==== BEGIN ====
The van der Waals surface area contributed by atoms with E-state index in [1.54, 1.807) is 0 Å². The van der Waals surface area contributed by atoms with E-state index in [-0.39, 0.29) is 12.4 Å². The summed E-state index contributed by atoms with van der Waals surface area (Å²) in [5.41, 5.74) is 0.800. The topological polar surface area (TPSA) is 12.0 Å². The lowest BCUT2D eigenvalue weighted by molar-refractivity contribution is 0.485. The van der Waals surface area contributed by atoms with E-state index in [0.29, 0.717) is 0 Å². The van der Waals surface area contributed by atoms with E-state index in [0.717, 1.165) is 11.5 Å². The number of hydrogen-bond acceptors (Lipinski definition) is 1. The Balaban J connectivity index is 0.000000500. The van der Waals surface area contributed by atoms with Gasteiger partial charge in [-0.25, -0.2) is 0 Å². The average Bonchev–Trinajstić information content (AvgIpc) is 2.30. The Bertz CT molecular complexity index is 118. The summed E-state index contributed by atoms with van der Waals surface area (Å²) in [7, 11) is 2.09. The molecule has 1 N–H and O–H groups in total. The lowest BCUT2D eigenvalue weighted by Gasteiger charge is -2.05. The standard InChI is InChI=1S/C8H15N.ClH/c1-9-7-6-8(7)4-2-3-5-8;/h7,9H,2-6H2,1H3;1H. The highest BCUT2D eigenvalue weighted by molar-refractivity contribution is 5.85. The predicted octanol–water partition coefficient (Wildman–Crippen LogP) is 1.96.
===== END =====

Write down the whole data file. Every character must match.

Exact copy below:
The van der Waals surface area contributed by atoms with E-state index in [1.54, 1.807) is 0 Å². The van der Waals surface area contributed by atoms with E-state index in [-0.39, 0.29) is 12.4 Å². The summed E-state index contributed by atoms with van der Waals surface area (Å²) in [5.41, 5.74) is 0.800. The topological polar surface area (TPSA) is 12.0 Å². The lowest BCUT2D eigenvalue weighted by molar-refractivity contribution is 0.485. The van der Waals surface area contributed by atoms with E-state index in [0.29, 0.717) is 0 Å². The van der Waals surface area contributed by atoms with E-state index in [0.717, 1.165) is 11.5 Å². The number of hydrogen-bond acceptors (Lipinski definition) is 1. The Balaban J connectivity index is 0.000000500. The van der Waals surface area contributed by atoms with Gasteiger partial charge in [-0.25, -0.2) is 0 Å². The average Bonchev–Trinajstić information content (AvgIpc) is 2.30. The Bertz CT molecular complexity index is 118. The summed E-state index contributed by atoms with van der Waals surface area (Å²) in [7, 11) is 2.09. The molecule has 1 N–H and O–H groups in total. The lowest BCUT2D eigenvalue weighted by Gasteiger charge is -2.05. The standard InChI is InChI=1S/C8H15N.ClH/c1-9-7-6-8(7)4-2-3-5-8;/h7,9H,2-6H2,1H3;1H. The highest BCUT2D eigenvalue weighted by molar-refractivity contribution is 5.85. The predicted octanol–water partition coefficient (Wildman–Crippen LogP) is 1.96.